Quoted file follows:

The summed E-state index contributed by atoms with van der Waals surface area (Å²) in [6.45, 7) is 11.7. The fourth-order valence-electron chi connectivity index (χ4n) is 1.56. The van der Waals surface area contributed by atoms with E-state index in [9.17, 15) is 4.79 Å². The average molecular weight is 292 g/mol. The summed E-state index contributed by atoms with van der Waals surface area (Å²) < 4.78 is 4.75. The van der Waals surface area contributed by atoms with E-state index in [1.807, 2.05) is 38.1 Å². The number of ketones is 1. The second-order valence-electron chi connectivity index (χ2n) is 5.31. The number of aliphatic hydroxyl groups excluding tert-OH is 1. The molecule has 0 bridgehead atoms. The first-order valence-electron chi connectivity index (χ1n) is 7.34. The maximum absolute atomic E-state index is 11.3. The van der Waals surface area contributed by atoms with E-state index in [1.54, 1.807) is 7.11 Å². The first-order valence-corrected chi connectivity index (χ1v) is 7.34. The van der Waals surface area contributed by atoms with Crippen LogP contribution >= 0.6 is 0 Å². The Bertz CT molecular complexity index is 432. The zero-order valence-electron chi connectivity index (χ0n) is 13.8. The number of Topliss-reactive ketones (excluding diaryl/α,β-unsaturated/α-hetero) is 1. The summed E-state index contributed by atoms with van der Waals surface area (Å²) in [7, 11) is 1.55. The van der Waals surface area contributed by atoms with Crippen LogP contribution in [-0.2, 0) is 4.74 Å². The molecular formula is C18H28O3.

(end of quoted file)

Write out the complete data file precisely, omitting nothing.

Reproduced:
The summed E-state index contributed by atoms with van der Waals surface area (Å²) in [6.45, 7) is 11.7. The fourth-order valence-electron chi connectivity index (χ4n) is 1.56. The van der Waals surface area contributed by atoms with E-state index in [9.17, 15) is 4.79 Å². The average molecular weight is 292 g/mol. The summed E-state index contributed by atoms with van der Waals surface area (Å²) < 4.78 is 4.75. The van der Waals surface area contributed by atoms with E-state index in [1.807, 2.05) is 38.1 Å². The number of ketones is 1. The second-order valence-electron chi connectivity index (χ2n) is 5.31. The number of aliphatic hydroxyl groups excluding tert-OH is 1. The molecule has 0 bridgehead atoms. The first-order valence-electron chi connectivity index (χ1n) is 7.34. The maximum absolute atomic E-state index is 11.3. The van der Waals surface area contributed by atoms with E-state index in [1.54, 1.807) is 7.11 Å². The first-order valence-corrected chi connectivity index (χ1v) is 7.34. The van der Waals surface area contributed by atoms with Crippen LogP contribution >= 0.6 is 0 Å². The Bertz CT molecular complexity index is 432. The zero-order valence-electron chi connectivity index (χ0n) is 13.8. The number of Topliss-reactive ketones (excluding diaryl/α,β-unsaturated/α-hetero) is 1. The summed E-state index contributed by atoms with van der Waals surface area (Å²) in [7, 11) is 1.55. The van der Waals surface area contributed by atoms with Crippen LogP contribution in [-0.2, 0) is 4.74 Å². The molecular formula is C18H28O3.